Anterior uveitis (AU) in childhood may be the first manifestation of juvenile idiopathic arthritis (JIA). We identified factors that may help to differentiate JIA-associated AU from the more common idiopathic AU (IAU) before the onset of arthritis.
Children with IAU and with JIA-associated AU were analyzed for their demographics, age at onset of uveitis, uveitis course and complications, ocular surgery, antiinflammatory medication, and best corrected visual acuity (BCVA).
AU was associated with JIA in 88 cases, and was idiopathic in another 49. In the JIA group, 60% of patients were female compared to 47% in the IAU group (p = 0.154). Antinuclear antibody (ANA) was significantly more frequent in the JIA group (88% vs 33%; p < 0.001, OR 14.4, 95% CI 5.8-35.6). Insidious uveitis onset occurred more often in JIA than in IAU patients (67% vs 31%; p < 0.001, OR 4.6, 95% CI 2.2-9.8). Persistent uveitis was found in 82% of JIA patients, and in 57% of IAU patients (p = 0.003, OR 3.4, 95% CI 1.5-7.4). Median age of AU onset was 5 years in JIA and 9 years in IAU (p < 0.001). Uveitis complications at first presentation at our institutions were more frequent in JIA than in IAU patients (79% vs 61%; p = 0.027, OR 2.5, 95% CI 1.1-5.3). During followup, 69 surgical procedures (51% of patients, 1.31 per patient) were performed in the JIA group, and 18 in IAU patients (0.57 per patient) (p = 0.008). BCVA was better in the IAU patients at first presentation (p = 0.001).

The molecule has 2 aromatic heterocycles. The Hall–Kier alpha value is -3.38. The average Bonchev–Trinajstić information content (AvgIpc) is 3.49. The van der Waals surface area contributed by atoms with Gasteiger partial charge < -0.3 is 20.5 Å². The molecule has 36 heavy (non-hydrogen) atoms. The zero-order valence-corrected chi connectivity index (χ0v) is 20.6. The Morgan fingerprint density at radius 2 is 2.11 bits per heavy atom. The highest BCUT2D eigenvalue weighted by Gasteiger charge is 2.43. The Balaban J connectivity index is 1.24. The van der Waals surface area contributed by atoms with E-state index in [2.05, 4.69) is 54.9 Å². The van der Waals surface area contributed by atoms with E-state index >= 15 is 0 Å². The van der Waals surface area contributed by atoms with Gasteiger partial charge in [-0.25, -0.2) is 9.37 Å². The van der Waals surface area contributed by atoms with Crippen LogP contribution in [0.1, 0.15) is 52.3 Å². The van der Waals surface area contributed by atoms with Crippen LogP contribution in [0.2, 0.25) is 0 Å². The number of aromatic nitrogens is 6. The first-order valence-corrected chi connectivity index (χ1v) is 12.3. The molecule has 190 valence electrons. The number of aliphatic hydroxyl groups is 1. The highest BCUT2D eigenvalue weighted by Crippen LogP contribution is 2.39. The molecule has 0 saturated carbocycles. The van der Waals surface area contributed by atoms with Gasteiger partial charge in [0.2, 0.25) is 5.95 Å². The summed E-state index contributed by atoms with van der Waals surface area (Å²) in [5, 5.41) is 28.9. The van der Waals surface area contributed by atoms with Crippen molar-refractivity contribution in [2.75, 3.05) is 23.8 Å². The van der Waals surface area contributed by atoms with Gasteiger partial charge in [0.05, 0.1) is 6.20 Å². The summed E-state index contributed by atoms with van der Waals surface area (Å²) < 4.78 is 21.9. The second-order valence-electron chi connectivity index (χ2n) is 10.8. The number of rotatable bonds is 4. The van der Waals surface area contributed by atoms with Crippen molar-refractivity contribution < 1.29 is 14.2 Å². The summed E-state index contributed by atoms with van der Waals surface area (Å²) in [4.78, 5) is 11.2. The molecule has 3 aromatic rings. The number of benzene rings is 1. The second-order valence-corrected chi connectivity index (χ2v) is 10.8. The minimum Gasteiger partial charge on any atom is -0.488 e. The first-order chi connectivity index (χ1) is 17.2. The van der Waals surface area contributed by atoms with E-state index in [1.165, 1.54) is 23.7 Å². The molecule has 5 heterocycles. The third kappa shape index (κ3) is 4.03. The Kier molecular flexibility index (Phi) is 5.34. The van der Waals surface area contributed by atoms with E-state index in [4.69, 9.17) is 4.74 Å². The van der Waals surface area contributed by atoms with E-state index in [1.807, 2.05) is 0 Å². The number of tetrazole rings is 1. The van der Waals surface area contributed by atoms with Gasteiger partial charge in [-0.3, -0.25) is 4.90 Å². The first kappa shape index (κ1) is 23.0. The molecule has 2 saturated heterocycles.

The IAU and JIA-associated AU in childhood differ in their clinical course. ANA positivity, presence of uveitis complications at first manifestation, insidious onset, duration over 3 months, BCVA of 20/50 or less, and an age of 3 years or younger might help to detect AU associated with JIA. JIA uveitis manifests earlier, has more complications, and more often requires systemic immunosuppression and surgical intervention.